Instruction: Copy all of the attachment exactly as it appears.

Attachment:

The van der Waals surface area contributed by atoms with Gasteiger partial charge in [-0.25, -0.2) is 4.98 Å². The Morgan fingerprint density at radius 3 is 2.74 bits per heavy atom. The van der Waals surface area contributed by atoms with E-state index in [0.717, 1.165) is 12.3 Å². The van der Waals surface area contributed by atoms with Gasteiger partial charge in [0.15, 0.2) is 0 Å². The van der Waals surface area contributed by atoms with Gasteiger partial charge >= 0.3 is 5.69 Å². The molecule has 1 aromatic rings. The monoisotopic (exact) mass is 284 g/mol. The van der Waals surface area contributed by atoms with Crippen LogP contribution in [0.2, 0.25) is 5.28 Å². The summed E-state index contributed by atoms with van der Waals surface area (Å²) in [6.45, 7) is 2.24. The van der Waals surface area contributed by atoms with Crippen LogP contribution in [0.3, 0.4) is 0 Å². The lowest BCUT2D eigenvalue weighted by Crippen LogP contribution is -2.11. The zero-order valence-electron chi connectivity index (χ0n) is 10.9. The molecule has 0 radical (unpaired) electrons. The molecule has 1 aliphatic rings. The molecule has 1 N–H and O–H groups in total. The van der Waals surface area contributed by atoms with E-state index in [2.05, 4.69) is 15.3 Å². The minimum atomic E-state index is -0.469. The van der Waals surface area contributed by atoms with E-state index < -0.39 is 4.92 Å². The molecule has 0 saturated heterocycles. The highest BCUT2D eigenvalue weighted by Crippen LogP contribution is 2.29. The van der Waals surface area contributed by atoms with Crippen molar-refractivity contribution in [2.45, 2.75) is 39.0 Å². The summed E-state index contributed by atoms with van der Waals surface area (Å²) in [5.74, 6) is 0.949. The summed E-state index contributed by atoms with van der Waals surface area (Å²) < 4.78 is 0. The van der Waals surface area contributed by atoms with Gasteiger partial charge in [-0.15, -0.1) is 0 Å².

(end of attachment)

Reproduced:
The van der Waals surface area contributed by atoms with Gasteiger partial charge in [-0.25, -0.2) is 4.98 Å². The Morgan fingerprint density at radius 3 is 2.74 bits per heavy atom. The van der Waals surface area contributed by atoms with E-state index in [0.717, 1.165) is 12.3 Å². The van der Waals surface area contributed by atoms with Gasteiger partial charge in [0.15, 0.2) is 0 Å². The van der Waals surface area contributed by atoms with Gasteiger partial charge >= 0.3 is 5.69 Å². The molecule has 1 aromatic rings. The monoisotopic (exact) mass is 284 g/mol. The van der Waals surface area contributed by atoms with Crippen LogP contribution in [0.2, 0.25) is 5.28 Å². The summed E-state index contributed by atoms with van der Waals surface area (Å²) in [6.45, 7) is 2.24. The van der Waals surface area contributed by atoms with Crippen LogP contribution in [0.3, 0.4) is 0 Å². The lowest BCUT2D eigenvalue weighted by Crippen LogP contribution is -2.11. The zero-order valence-electron chi connectivity index (χ0n) is 10.9. The molecule has 0 radical (unpaired) electrons. The molecule has 1 aliphatic rings. The molecule has 1 N–H and O–H groups in total. The van der Waals surface area contributed by atoms with E-state index in [2.05, 4.69) is 15.3 Å². The minimum atomic E-state index is -0.469. The van der Waals surface area contributed by atoms with E-state index < -0.39 is 4.92 Å². The molecule has 0 saturated heterocycles. The highest BCUT2D eigenvalue weighted by Crippen LogP contribution is 2.29. The van der Waals surface area contributed by atoms with Crippen molar-refractivity contribution in [2.45, 2.75) is 39.0 Å². The summed E-state index contributed by atoms with van der Waals surface area (Å²) in [5.74, 6) is 0.949. The summed E-state index contributed by atoms with van der Waals surface area (Å²) < 4.78 is 0. The van der Waals surface area contributed by atoms with Gasteiger partial charge in [-0.15, -0.1) is 0 Å².